Sunday, March 25, 2012

New guitar! Ventures Strat-style

Just bought a new guitar yesterday to keep me occupied during my year in Seoul. I visited the famous Nagwon Arcade in Jongno, Seoul in the hopes of finding a nice used guitar, or a cheap new guitar I wouldn't miss too much if I had to leave it behind when I go home. While the Arcade was impressive, and there were thousands of guitars there, I did not find what I was looking for until I went outside and visited a very small shop on the second floor of a building across from the subway entrance (#5). The store is called Guitar Muse, and they had a decent selection of used guitars, including some very nice Gibsons and Fenders. Even these premium guitars were reasonably priced. There was a 1980 Gibson Les Paul custom (Black Beauty) for 2.5 million Won (around $2100)

After looking around at the selection, I determined that all of the used guitars were either out of my price range, or not exactly what I was looking for. That's when I saw this beauty hiding between two other guitars on a rack. The brand is "Ventures", a sort of house brand for the store. The guitars were made in China, but they are some of the best quality I have seen in a Chinese guitar. After viewing several incarnations of this model, I determined that there was very little consistency in the construction, set-up, and overall feel of the guitars. One had the wrong strings on it, one had a horribly bowed neck, and the three that I tried all had very different neck thicknesses and profiles. This one was almost perfect. It had a little fret-out on the 15th fret when bending, but the gentleman at the store fixed it for me.

The body is solid maple, with a flamed top, and the neck (also maple) is nice and skinny, and also has a flamed figure to the wood. The frets are made from beefy stainless steel jumbo fret wire, and the inlays are even real mother-of-pearl! The electronics are all functional, though the single-coil pickups are MUCH weaker than the humbucker. The machine heads are vintage Kluson-style in-lines, and they hold tune well, and have very smooth action. Overall, I am very impressed with this axe. I spent the whole afternoon playing it, and it didn't let me down once. It has great tone, especially when driven a bit, and it feels and looks spectacular! The best part: the price. This guitar cost me 150,000 won ($132). Nowhere in North America could you find a guitar of this quality for even close to that price. So if you're in Seoul, or planning on traveling there in the future, be sure to check out Guitar Muse, and keep an eye out for one of these beauties!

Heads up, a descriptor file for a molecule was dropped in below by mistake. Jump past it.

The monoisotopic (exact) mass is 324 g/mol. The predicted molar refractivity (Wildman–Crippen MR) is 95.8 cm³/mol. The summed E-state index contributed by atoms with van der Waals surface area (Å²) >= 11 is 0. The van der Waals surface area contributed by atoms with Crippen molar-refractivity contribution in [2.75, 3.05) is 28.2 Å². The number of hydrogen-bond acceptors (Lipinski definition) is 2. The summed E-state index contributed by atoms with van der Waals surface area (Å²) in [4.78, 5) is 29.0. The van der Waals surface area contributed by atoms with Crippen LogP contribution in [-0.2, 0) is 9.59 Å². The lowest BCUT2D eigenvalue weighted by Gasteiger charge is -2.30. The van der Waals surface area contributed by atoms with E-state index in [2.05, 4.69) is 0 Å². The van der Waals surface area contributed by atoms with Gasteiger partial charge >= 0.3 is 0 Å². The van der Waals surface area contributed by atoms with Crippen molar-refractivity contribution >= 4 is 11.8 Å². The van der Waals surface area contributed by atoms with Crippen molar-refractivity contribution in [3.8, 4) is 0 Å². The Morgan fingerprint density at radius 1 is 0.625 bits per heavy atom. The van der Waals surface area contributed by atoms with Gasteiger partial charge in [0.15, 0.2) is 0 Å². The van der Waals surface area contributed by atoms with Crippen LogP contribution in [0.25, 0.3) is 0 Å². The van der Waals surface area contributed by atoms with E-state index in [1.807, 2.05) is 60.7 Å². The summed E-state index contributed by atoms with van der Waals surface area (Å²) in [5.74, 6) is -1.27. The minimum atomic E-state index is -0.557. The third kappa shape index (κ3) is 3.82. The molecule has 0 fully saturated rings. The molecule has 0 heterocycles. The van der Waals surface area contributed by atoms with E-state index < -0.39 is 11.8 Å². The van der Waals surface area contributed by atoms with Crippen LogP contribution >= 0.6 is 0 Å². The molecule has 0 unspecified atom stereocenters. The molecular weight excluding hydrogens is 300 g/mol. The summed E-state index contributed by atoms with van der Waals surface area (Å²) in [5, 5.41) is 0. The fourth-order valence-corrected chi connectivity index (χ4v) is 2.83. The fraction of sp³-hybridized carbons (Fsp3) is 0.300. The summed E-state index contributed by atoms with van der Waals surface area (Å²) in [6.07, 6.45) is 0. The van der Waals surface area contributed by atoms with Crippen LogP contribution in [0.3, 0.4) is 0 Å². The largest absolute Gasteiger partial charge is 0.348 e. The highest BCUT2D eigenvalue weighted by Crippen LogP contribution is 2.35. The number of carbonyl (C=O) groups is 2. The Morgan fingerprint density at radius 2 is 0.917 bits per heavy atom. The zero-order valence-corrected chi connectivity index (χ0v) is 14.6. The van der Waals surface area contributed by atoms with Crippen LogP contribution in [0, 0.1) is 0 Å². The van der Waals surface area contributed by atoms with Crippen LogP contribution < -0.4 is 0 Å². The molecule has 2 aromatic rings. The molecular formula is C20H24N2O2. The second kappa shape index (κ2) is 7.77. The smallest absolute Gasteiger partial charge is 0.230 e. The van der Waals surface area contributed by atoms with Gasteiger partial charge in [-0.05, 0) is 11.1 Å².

Monday, March 19, 2012

Update: Broken Sigma Guitar

Since it appears that this guitar is still not considered garbage by local trash collectors, I have decided to document its slow decay and deterioration through a series of photographs. The chopsticks are gone, but someone has stuffed a twisted clothes hanger inside, and it looks like it's been stepped on. Stay tuned for more tragic updates on the worsening condition of this once-beautiful and still interesting guitar!

Wednesday, March 7, 2012

Broken Sigma Guitar

A broken Sigma (Martin) guitar I found lying on the street outside my new apartment in Bangbae, Seocho-gu, Seoul, Korea. I guess these are more common here than they are back home in Canada. It's a real shame that this one is beyond repair; I've known a few of these guitars in my time, and they are gorgeous instruments. This is (was?) one of the earlier Korean-made Sigmas, which came into production in the 1980s, when Japanese manufacturing became too expensive to compete in the entry-level market. Made from high quality materials and built to the same specifications as their American cousins, these guitars are renowned for having a fantastic sound, and being able to take a beating (though, apparently, not this one).